Germany & Iceland Arctic Shipping Cooperation Good News for U.S.
Hellenic Shipping News reports Germany and Iceland are working together on a port for a new arctic shipping route. The port’s harbor is planned to be located in Finnafjörður on the North-eastern point of Iceland.
Arctic shipping is becoming more and more feasible as the amount of ice in the Arctic Ocean is shrinking. The increasing possibilities for arctic shipping look to have a huge impact on the international shipping industry.
With their cooperative move, Iceland and Germany are showing themselves to be players in the development of Arctic shipping.
This move by Iceland and Germany could also be very big for the role of the United States in Arctic shipping. But we’ll get back to that.
Preparations for construction of a large, deep-water harbor for international Arctic shipping and petroleum activity have already begun as the German company Bremenports, Icelandic authorities, and the Icelandic engineering company Elfa have completed an agreement on a feasibility study, according to the Hellenic article.
“Safe and sustainable shipping in the Arctic needs concrete projects, this is one of them,” [Robert Howe, Managing Director of Bremenports] said.
Bremenports is investing ISK 450 million (€2.2 million) in the preparations, website Islandsbloggen writes.
The port will have three main purposes: a base port for oil and gas operations in the Arctic, a hub port for trans-Arctic shipping, and a service port for both offshore petroleum activity and Arctic shipping. The plans for the port include LNG bunkering facilities and a search and rescue base.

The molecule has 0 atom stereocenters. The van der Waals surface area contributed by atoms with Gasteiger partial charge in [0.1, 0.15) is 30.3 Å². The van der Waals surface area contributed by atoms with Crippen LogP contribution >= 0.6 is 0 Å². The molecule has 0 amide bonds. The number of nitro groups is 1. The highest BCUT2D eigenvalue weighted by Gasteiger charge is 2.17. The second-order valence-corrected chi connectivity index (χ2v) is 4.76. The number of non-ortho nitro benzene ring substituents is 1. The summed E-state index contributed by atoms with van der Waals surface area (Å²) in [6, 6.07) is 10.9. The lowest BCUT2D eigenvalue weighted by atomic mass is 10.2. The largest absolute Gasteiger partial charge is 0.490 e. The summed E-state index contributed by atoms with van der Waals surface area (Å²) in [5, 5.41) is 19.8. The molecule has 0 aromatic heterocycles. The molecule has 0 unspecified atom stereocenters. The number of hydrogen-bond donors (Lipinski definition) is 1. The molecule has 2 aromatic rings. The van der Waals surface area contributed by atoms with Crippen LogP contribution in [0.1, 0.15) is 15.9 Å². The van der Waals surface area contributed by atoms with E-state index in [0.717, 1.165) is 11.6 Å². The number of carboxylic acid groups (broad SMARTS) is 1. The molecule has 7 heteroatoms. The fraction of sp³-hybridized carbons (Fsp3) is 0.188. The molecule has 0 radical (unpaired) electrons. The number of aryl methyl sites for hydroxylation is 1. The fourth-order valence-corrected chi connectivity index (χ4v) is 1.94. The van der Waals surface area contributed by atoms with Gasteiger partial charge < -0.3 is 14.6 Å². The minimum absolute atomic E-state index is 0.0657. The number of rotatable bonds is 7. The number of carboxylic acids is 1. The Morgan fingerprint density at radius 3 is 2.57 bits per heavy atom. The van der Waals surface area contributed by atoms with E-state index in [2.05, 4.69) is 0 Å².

“This fjord is very suitable for safe shipping infrastructure in the Arctic”, Howe said. The North-eastern shores of Iceland are ideal for a port for shipping along the Transpolar Sea Route, a future Arctic shipping lane running from the Atlantic Ocean to the Pacific Ocean across the center of the Arctic Ocean. Due to the increasing decline of Arctic sea ice extent, the route is slated to emerge as the predominant Arctic shipping route by 2030.
In contrast to the Northern Sea Route and North-West Passage, the Transpolar Sea Route largely avoids the territorial waters of Arctic states and lies in international high seas.
So why might this be so beneficial for U.S. Arctic shipping? The Hellenic article ends with this:
New ice-free and safe hubs are needed at both ends of this route. They could be located in Alaska and Iceland, the developers believe.
With Alaska being a logical hub at the end of the route and the route largely avoiding territorial waters of other countries, the U.S. would be in prime position to take advantage of the route.
China and Russia have been working hard to take advantage of Arctic shipping. The aspirations of these countries to control and monetize Arctic routes are clear. Between Russia using their geographical advantage to claim control of the entire “Northern Sea Route” portion of the Northeast Passage and China already cutting through ice to send commercial ships through the Arctic, the U.S. could quickly be on the outside looking in.
Shorter shipping routes and large economic advantages lie within Arctic shipping. There is no way that the United States wants to get left out in the cold when it comes to Arctic shipping. Germany and Iceland’s recent moves in Arctic shipping just might be the best entryway for the U.S. to get into the game.
Since Arctic shipping could mean big things, including less expensive freight rates for shippers, we’ve been keeping an eye on the subject here at Universal Cargo.
If you’re interested in reading more on the topic, you can check out the below links to previous blogs that get into Arctic shipping:
Source: UC Blog